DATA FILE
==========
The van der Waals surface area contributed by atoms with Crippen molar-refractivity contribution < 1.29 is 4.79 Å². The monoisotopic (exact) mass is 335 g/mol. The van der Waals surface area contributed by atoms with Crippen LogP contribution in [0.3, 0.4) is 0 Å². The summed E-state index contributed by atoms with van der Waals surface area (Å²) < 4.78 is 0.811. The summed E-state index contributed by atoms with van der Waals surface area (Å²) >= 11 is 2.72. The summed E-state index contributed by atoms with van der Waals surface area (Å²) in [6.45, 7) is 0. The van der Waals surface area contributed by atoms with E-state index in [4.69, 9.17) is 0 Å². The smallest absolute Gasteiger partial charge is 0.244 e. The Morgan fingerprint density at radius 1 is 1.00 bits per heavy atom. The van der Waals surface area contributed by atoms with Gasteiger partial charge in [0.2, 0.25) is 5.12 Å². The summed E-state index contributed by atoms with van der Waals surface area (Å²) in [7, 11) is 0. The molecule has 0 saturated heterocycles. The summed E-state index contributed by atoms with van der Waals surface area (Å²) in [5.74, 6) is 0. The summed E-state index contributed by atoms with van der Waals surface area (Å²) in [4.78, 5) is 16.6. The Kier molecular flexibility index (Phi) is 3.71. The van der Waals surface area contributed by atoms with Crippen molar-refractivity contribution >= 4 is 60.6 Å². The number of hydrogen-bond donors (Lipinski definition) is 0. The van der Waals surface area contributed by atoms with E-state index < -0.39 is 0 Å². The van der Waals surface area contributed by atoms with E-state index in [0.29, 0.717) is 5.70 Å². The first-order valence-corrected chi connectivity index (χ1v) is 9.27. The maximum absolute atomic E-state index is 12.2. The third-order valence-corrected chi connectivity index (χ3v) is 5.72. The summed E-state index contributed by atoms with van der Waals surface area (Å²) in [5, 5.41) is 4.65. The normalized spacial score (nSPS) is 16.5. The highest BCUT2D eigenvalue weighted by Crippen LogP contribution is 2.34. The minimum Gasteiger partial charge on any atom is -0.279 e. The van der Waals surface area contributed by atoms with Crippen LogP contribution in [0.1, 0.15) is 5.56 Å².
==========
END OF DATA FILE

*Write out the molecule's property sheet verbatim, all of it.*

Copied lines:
The van der Waals surface area contributed by atoms with Crippen molar-refractivity contribution < 1.29 is 4.79 Å². The monoisotopic (exact) mass is 335 g/mol. The van der Waals surface area contributed by atoms with Crippen LogP contribution in [0.3, 0.4) is 0 Å². The summed E-state index contributed by atoms with van der Waals surface area (Å²) < 4.78 is 0.811. The summed E-state index contributed by atoms with van der Waals surface area (Å²) >= 11 is 2.72. The summed E-state index contributed by atoms with van der Waals surface area (Å²) in [6.45, 7) is 0. The van der Waals surface area contributed by atoms with E-state index in [4.69, 9.17) is 0 Å². The smallest absolute Gasteiger partial charge is 0.244 e. The Morgan fingerprint density at radius 1 is 1.00 bits per heavy atom. The van der Waals surface area contributed by atoms with Gasteiger partial charge in [0.2, 0.25) is 5.12 Å². The summed E-state index contributed by atoms with van der Waals surface area (Å²) in [7, 11) is 0. The molecule has 0 saturated heterocycles. The summed E-state index contributed by atoms with van der Waals surface area (Å²) in [5.74, 6) is 0. The summed E-state index contributed by atoms with van der Waals surface area (Å²) in [4.78, 5) is 16.6. The Kier molecular flexibility index (Phi) is 3.71. The van der Waals surface area contributed by atoms with Crippen molar-refractivity contribution >= 4 is 60.6 Å². The number of hydrogen-bond donors (Lipinski definition) is 0. The van der Waals surface area contributed by atoms with E-state index < -0.39 is 0 Å². The van der Waals surface area contributed by atoms with E-state index in [0.29, 0.717) is 5.70 Å². The first-order valence-corrected chi connectivity index (χ1v) is 9.27. The maximum absolute atomic E-state index is 12.2. The third-order valence-corrected chi connectivity index (χ3v) is 5.72. The summed E-state index contributed by atoms with van der Waals surface area (Å²) in [5, 5.41) is 4.65. The normalized spacial score (nSPS) is 16.5. The highest BCUT2D eigenvalue weighted by Crippen LogP contribution is 2.34. The minimum Gasteiger partial charge on any atom is -0.279 e. The van der Waals surface area contributed by atoms with Crippen LogP contribution in [0.1, 0.15) is 5.56 Å².